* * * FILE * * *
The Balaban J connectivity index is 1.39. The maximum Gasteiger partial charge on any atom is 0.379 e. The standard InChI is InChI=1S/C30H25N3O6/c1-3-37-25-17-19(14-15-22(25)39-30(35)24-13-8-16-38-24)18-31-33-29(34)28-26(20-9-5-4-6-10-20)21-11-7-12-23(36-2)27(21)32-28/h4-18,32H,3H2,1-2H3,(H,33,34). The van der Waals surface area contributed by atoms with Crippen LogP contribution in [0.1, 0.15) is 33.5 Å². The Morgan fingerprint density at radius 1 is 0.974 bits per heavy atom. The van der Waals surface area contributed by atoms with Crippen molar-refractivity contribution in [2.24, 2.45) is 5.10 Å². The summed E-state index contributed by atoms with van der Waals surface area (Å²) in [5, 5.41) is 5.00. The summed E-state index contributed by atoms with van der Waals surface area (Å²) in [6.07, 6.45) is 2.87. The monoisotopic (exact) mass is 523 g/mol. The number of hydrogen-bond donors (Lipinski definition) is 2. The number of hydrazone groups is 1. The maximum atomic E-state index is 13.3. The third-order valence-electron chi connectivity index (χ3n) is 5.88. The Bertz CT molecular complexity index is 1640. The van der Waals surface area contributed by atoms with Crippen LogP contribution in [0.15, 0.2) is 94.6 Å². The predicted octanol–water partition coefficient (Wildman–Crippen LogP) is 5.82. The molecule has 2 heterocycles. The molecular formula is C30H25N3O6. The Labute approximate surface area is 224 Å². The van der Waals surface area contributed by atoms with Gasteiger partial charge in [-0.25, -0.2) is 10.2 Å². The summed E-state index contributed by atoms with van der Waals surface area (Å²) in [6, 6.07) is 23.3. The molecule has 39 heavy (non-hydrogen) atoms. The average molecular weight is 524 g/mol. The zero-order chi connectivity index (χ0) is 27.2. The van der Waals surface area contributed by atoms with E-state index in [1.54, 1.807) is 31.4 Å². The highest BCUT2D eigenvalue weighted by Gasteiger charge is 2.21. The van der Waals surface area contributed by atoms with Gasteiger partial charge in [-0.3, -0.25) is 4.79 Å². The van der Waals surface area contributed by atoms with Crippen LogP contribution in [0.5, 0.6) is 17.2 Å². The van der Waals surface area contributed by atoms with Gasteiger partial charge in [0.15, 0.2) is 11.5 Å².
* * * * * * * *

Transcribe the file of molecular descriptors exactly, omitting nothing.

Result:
The Balaban J connectivity index is 1.39. The maximum Gasteiger partial charge on any atom is 0.379 e. The standard InChI is InChI=1S/C30H25N3O6/c1-3-37-25-17-19(14-15-22(25)39-30(35)24-13-8-16-38-24)18-31-33-29(34)28-26(20-9-5-4-6-10-20)21-11-7-12-23(36-2)27(21)32-28/h4-18,32H,3H2,1-2H3,(H,33,34). The van der Waals surface area contributed by atoms with Crippen LogP contribution in [0.1, 0.15) is 33.5 Å². The Morgan fingerprint density at radius 1 is 0.974 bits per heavy atom. The van der Waals surface area contributed by atoms with Crippen molar-refractivity contribution in [2.24, 2.45) is 5.10 Å². The summed E-state index contributed by atoms with van der Waals surface area (Å²) in [5, 5.41) is 5.00. The summed E-state index contributed by atoms with van der Waals surface area (Å²) in [6.07, 6.45) is 2.87. The monoisotopic (exact) mass is 523 g/mol. The number of hydrogen-bond donors (Lipinski definition) is 2. The number of hydrazone groups is 1. The maximum atomic E-state index is 13.3. The third-order valence-electron chi connectivity index (χ3n) is 5.88. The Bertz CT molecular complexity index is 1640. The van der Waals surface area contributed by atoms with Crippen LogP contribution in [0.15, 0.2) is 94.6 Å². The predicted octanol–water partition coefficient (Wildman–Crippen LogP) is 5.82. The molecule has 2 heterocycles. The molecular formula is C30H25N3O6. The Labute approximate surface area is 224 Å². The van der Waals surface area contributed by atoms with Gasteiger partial charge in [-0.25, -0.2) is 10.2 Å². The summed E-state index contributed by atoms with van der Waals surface area (Å²) in [6, 6.07) is 23.3. The molecule has 39 heavy (non-hydrogen) atoms. The average molecular weight is 524 g/mol. The zero-order chi connectivity index (χ0) is 27.2. The van der Waals surface area contributed by atoms with E-state index in [1.54, 1.807) is 31.4 Å². The highest BCUT2D eigenvalue weighted by Gasteiger charge is 2.21. The van der Waals surface area contributed by atoms with Gasteiger partial charge in [-0.3, -0.25) is 4.79 Å². The van der Waals surface area contributed by atoms with Crippen LogP contribution in [0.5, 0.6) is 17.2 Å². The van der Waals surface area contributed by atoms with Gasteiger partial charge in [0.15, 0.2) is 11.5 Å².